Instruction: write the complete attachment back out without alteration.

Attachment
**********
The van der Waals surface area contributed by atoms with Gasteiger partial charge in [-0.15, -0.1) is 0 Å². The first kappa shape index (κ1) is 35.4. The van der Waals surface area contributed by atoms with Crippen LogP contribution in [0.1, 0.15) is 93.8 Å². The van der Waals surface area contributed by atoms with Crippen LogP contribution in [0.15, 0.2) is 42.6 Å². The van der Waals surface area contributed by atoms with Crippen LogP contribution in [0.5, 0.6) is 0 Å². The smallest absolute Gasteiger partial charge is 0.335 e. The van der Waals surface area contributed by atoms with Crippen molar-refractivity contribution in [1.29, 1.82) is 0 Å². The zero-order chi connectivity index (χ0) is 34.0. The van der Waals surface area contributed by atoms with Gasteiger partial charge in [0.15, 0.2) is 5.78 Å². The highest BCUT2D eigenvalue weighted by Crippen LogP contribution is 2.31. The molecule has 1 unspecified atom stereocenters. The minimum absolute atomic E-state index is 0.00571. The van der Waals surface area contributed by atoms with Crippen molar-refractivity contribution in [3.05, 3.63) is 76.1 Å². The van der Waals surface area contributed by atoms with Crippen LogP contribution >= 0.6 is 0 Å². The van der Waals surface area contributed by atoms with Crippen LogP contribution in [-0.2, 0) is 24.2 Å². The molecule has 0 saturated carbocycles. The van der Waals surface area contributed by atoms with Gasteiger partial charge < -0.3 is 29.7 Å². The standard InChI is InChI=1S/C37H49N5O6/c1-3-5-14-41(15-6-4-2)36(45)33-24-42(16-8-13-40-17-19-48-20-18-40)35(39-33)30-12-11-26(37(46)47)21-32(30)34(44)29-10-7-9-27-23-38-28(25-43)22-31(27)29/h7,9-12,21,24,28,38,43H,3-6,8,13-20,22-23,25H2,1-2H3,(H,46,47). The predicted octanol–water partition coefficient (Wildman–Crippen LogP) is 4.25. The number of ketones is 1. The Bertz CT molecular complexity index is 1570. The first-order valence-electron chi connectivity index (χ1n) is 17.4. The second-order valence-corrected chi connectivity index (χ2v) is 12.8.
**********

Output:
The van der Waals surface area contributed by atoms with Gasteiger partial charge in [-0.15, -0.1) is 0 Å². The first kappa shape index (κ1) is 35.4. The van der Waals surface area contributed by atoms with Crippen LogP contribution in [0.1, 0.15) is 93.8 Å². The van der Waals surface area contributed by atoms with Crippen LogP contribution in [0.15, 0.2) is 42.6 Å². The van der Waals surface area contributed by atoms with Crippen LogP contribution in [0.5, 0.6) is 0 Å². The smallest absolute Gasteiger partial charge is 0.335 e. The van der Waals surface area contributed by atoms with Crippen molar-refractivity contribution in [1.29, 1.82) is 0 Å². The zero-order chi connectivity index (χ0) is 34.0. The van der Waals surface area contributed by atoms with Gasteiger partial charge in [0.15, 0.2) is 5.78 Å². The highest BCUT2D eigenvalue weighted by Crippen LogP contribution is 2.31. The molecule has 1 unspecified atom stereocenters. The minimum absolute atomic E-state index is 0.00571. The van der Waals surface area contributed by atoms with Crippen molar-refractivity contribution in [3.05, 3.63) is 76.1 Å². The van der Waals surface area contributed by atoms with Crippen LogP contribution >= 0.6 is 0 Å². The van der Waals surface area contributed by atoms with Crippen LogP contribution in [-0.2, 0) is 24.2 Å². The molecule has 0 saturated carbocycles. The van der Waals surface area contributed by atoms with Gasteiger partial charge < -0.3 is 29.7 Å². The standard InChI is InChI=1S/C37H49N5O6/c1-3-5-14-41(15-6-4-2)36(45)33-24-42(16-8-13-40-17-19-48-20-18-40)35(39-33)30-12-11-26(37(46)47)21-32(30)34(44)29-10-7-9-27-23-38-28(25-43)22-31(27)29/h7,9-12,21,24,28,38,43H,3-6,8,13-20,22-23,25H2,1-2H3,(H,46,47). The predicted octanol–water partition coefficient (Wildman–Crippen LogP) is 4.25. The number of ketones is 1. The Bertz CT molecular complexity index is 1570. The first-order valence-electron chi connectivity index (χ1n) is 17.4. The second-order valence-corrected chi connectivity index (χ2v) is 12.8.